Things I would tell my younger self

Lately, I’ve been thinking about the advice that I would give my younger self if I could. By this I mean me about ten years ago at the age of 13. I’ve put in a lot of hard work in lots of different ways and I’ve achieved so many things since then. I surprise myself (in a good way) on a pretty regular basis. There are so many things the me of today would like to tell the me of the past. I thought I’d post some of them here:

1.       Always do your physio even though you don’t want to

I am the first to hold my hand in the air and admit that I did not do as much physio as I could, or should have done in the past, despite my parents and the physios always telling me how important it was and encouraging me as much as possible. The fact that I didn’t work hard enough was no one’s fault but my own. I wish I could tell myself not to have that attitude towards physio.

2.       You’ll start to enjoy physio, you know. Yes, really.

Thankfully, I did hit a turning point with this one after I had my surgery at sixteen. I found that I liked pushing myself to try and be able to do more and more and watching myself get better at all of the different exercises I was given. Also, I knew that I wanted to be back on my feet as soon as possible. I started working much, much harder at my physio.  I still enjoy watching myself improve, especially at the exercises I find really hard at first. I will admit though that I could still do more now too.

3.       Your hard work will pay off

I wish that I could go back and tell my younger self just how far my hard work has got me these days. Of course, I haven’t done this alone. I’ve had lots of support from lots of people along the way for which I’m grateful .I personally feel that I can do so much more now than I could back then. I don’t think 13-year-old Nic would believe me if I told her just how far we’ve all come together. Let’s hope it continues for a long time yet because I still feel like I can achieve even more as long as I keep trying. And, as long as I still feel that way, I know I will keep trying.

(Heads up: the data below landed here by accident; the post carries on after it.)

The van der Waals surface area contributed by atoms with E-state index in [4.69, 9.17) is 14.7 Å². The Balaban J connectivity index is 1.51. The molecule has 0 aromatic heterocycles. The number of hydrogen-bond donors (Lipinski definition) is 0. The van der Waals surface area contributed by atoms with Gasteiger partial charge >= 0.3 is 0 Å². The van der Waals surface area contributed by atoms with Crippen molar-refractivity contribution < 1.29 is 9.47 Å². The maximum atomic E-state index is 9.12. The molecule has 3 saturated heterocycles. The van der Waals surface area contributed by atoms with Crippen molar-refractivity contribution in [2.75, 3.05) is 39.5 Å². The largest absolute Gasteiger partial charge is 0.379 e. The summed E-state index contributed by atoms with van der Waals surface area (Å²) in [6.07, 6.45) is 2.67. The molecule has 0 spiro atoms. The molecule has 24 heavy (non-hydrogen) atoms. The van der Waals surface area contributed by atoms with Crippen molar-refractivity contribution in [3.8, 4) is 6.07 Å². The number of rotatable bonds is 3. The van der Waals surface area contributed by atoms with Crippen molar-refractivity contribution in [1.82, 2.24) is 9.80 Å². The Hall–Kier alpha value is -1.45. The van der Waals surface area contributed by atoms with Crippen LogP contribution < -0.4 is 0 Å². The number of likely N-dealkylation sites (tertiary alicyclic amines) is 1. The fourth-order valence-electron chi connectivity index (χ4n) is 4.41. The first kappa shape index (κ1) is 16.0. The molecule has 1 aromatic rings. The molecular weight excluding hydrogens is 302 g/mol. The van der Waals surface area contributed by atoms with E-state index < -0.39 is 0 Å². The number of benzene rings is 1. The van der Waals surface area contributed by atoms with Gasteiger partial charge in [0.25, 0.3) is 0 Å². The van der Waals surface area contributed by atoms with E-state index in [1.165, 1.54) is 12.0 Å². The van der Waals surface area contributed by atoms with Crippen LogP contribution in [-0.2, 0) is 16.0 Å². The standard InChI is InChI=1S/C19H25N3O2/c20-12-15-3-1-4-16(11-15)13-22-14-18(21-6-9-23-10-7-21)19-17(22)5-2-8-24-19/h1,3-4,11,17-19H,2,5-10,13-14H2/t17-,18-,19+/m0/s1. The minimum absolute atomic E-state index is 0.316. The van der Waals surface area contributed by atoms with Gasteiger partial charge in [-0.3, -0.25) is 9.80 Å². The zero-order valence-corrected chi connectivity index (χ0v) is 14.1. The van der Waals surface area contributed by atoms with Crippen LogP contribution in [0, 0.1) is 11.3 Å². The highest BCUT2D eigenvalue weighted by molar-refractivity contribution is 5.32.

4.       It’s okay to feel proud of yourself

Often, when I achieved something, I would always try and brush it off and act like it was no big deal rather than letting myself accept that I’d done well. These days, I do allow myself to feel proud of things I achieve and use that as motivation to keep pushing forward.

5.       Everyone needs help sometimes

Because I think I needed to remind myself of that a whole lot more. This brings me on to…

6.       No one can do everything

Maybe this is actually the same point as the one above, but I think that I probably needed to phrase it both ways to myself.

7.       I know you don’t believe me now, but one day, you’ll see

The story of a girl and her wheelchair

Do you remember how I said in my first post that some days were better than others and that I sometimes need to use a wheelchair? I think if I had left the house yesterday I would have taken that with me and given Martha a day off. I knew before I even got out of bed in the morning that it was going to be one of my more awkward days when the Cerebral Palsy likes to remind me that I’m not Super Woman, but still, it wasn’t the worst.